BIO METAPROGRAM

The Directorate for Biological Sciences (BIO)– and other directorates at NSF–have a long history of funding basic research that can be used address all sorts of societal challenges. For example, molecular-scale research that identified heat-tolerant enzymes from microbes in hot springs proved critical to the discovery of PCR, which is now widely applied for medical testing (like for COVID-19).  Another example, at the ecosystem scale, is research on fire regimes that is helping us learn how to mitigate the impacts of wildland fire on home, life, and the economy. 

NSF has now launched new webpages to help the research community connect our funding opportunities with three societally-relevant challenges the research might help address:  Biotechnology to Advance the U.S. Bioeconomy, Emerging Infectious Diseases and Life on a Warming Planet.  

The webpages can serve as a kind lens to envision how basic research could be applied or translated.  Also, because some of the research funding opportunities featured on the webpages cut across divisions in BIO and across other directorates, the information also provides a view of connections across the Foundation.  

For MCB PIs, we note that all four the MCB clusters–Cellular Dynamics and Function (CDF), Genetic Mechanisms (GM), Molecular Biophysics (MB), and Systems and Synthetic Biology (SSB)–welcome proposals addressing at least one aspect the three societal challenge areas. For example, CDF would support research advancing the understanding of how cells act and react as a dynamic machine to inform cell-based biotechnology; GM would be interested in research on causal relationships between genome structure and function to enable technological interventions aimed at controlling cellular responses to changing environments; MB would support research to develop new tools that enable, and demonstrate the limits of, prediction of viral evolution; and SSB would be interested in projects to engineer plant symbionts or plant microbiomes to enhance plant performance traits (e.g., growth, yield, and drought resistance).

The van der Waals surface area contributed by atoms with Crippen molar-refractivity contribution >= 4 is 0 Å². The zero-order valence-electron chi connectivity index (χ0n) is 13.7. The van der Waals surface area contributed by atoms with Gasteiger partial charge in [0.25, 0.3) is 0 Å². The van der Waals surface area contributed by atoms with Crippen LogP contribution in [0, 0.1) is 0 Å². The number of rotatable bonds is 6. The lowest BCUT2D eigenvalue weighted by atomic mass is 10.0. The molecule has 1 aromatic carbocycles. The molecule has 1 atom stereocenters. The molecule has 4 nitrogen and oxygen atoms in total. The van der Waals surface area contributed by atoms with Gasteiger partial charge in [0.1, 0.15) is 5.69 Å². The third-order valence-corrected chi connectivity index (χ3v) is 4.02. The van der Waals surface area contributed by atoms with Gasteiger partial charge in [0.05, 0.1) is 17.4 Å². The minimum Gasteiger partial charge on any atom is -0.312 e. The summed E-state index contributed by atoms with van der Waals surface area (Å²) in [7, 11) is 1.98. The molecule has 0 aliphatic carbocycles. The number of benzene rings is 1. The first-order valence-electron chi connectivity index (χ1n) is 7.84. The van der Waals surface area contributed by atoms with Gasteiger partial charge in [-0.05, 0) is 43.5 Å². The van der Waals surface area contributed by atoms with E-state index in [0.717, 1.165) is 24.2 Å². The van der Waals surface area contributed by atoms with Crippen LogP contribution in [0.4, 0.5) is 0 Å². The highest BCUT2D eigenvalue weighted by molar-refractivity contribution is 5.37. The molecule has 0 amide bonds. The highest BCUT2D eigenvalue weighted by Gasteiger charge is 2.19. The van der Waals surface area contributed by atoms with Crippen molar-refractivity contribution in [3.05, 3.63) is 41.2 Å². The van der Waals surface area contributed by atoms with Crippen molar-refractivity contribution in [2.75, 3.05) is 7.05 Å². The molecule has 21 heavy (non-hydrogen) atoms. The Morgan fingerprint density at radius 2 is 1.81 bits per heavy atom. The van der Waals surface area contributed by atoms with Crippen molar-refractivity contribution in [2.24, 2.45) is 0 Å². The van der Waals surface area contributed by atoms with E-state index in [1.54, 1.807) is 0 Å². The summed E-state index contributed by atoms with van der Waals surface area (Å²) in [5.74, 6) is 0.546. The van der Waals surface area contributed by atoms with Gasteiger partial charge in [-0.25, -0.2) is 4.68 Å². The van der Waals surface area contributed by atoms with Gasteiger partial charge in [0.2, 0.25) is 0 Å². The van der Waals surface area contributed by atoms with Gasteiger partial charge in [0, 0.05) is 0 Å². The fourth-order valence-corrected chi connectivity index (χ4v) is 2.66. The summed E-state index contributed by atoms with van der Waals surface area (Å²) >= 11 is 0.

We invite you to explore the webpages to learn more about the topics and view funding opportunities, organized by directorate.  

As always, if you have a specific question about where your research might fit, we encourage you to reach out to a program director. If your research doesn’t fit under a program they manage, they can help you find the right program.

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